Map of life expectancy at birth from Global Education Project.

Friday, February 10, 2006

Mass Murder

We hear it all the time: Al Qaeda killed 3,000 Americans. Actually, the official death toll from the Sept. 11, 2001 attack is 2,967, not counting the 19 hijackers. Among the dead were at least a couple of hundred people who were not U.S. citizens, although I have not been able to find an exact count.

As of this writing, the total of U.S. military deaths in Iraq is 2,267. This does not include people who committed suicide or died as a result of substance abuse or violence after returning home. We know of some publicized instances, but no-one is counting. Military deaths for other coalition partners total 204, for a total death count of U.S. and allied troops of 2,471.

No-one has done a comprehensive count of deaths of civilian "contractors" (many of whom were actually mercenaries, but others of whom were truck drivers and other ordinary workers), but ICCC has been able to compile information on 310 of them, of whom 124 were American. There have also been several American journalists killed in Iraq, and others from various allied countries.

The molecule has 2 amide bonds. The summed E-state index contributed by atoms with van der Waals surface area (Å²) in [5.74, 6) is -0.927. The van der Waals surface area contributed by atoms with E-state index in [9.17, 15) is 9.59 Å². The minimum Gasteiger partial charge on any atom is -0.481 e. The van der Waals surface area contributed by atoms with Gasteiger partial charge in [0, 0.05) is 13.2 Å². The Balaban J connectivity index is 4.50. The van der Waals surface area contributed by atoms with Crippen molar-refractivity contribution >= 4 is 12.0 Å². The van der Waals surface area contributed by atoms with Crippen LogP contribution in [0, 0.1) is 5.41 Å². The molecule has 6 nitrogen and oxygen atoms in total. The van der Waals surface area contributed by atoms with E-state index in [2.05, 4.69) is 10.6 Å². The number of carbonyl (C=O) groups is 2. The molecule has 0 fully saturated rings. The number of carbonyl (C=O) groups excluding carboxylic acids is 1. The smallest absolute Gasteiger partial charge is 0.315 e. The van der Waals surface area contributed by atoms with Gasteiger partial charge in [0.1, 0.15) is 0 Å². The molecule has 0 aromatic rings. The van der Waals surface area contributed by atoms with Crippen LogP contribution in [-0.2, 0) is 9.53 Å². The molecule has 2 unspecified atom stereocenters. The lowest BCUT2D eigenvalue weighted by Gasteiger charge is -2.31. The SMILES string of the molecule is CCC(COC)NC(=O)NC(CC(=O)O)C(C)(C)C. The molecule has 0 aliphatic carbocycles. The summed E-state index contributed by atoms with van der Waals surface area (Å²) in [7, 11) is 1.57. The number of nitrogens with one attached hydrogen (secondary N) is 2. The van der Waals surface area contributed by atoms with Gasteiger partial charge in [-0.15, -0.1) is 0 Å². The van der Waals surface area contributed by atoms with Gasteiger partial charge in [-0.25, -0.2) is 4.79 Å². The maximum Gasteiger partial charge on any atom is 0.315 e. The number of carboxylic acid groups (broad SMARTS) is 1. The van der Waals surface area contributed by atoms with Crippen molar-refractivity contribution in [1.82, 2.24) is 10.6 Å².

The rate at which U.S. soldiers and Marines have been dying in Iraq this month is 2.6 per day, so far, the highest since November. It is likely that the total number of Americans killed in the Iraq war will exceed the number killed by the Sept. 11 attack before summer. I wonder if anyone will note that symmetry.

Of course, as General Franks said, "We don't do body counts." Nobody has bothered to count the Iraq civilians killed by U.S. and allied forces, or the thousands of conscript soldiers killed in the initial invasion, or Iraqis who have died from malnutrition, lack of health care, and the collapse of public order. As we have noted before, the best available evidence is that the total is something like 200,000.

Draw your own conclusions.

No comments: